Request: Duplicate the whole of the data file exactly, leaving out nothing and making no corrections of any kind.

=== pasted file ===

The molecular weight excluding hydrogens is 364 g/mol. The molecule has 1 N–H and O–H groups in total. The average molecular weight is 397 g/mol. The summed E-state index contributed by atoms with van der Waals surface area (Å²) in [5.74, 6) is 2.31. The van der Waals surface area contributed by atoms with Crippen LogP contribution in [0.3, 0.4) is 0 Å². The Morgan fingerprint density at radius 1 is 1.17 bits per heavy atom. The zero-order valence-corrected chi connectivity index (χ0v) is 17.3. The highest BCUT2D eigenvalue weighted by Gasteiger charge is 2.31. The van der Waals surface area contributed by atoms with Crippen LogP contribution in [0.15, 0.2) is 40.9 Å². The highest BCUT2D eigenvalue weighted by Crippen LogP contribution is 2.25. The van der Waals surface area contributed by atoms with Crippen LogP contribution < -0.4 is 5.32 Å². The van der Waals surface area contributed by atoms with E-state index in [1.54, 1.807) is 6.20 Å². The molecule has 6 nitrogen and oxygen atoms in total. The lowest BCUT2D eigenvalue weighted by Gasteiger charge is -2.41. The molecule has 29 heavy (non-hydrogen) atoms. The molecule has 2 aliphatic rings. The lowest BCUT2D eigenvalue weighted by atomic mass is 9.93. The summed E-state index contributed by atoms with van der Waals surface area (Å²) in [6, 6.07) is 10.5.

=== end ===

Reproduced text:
The molecular weight excluding hydrogens is 364 g/mol. The molecule has 1 N–H and O–H groups in total. The average molecular weight is 397 g/mol. The summed E-state index contributed by atoms with van der Waals surface area (Å²) in [5.74, 6) is 2.31. The van der Waals surface area contributed by atoms with Crippen LogP contribution in [0.3, 0.4) is 0 Å². The Morgan fingerprint density at radius 1 is 1.17 bits per heavy atom. The zero-order valence-corrected chi connectivity index (χ0v) is 17.3. The highest BCUT2D eigenvalue weighted by Gasteiger charge is 2.31. The van der Waals surface area contributed by atoms with Crippen LogP contribution in [0.15, 0.2) is 40.9 Å². The highest BCUT2D eigenvalue weighted by Crippen LogP contribution is 2.25. The van der Waals surface area contributed by atoms with Crippen LogP contribution < -0.4 is 5.32 Å². The van der Waals surface area contributed by atoms with E-state index in [1.54, 1.807) is 6.20 Å². The molecule has 6 nitrogen and oxygen atoms in total. The lowest BCUT2D eigenvalue weighted by Gasteiger charge is -2.41. The molecule has 29 heavy (non-hydrogen) atoms. The molecule has 2 aliphatic rings. The lowest BCUT2D eigenvalue weighted by atomic mass is 9.93. The summed E-state index contributed by atoms with van der Waals surface area (Å²) in [6, 6.07) is 10.5.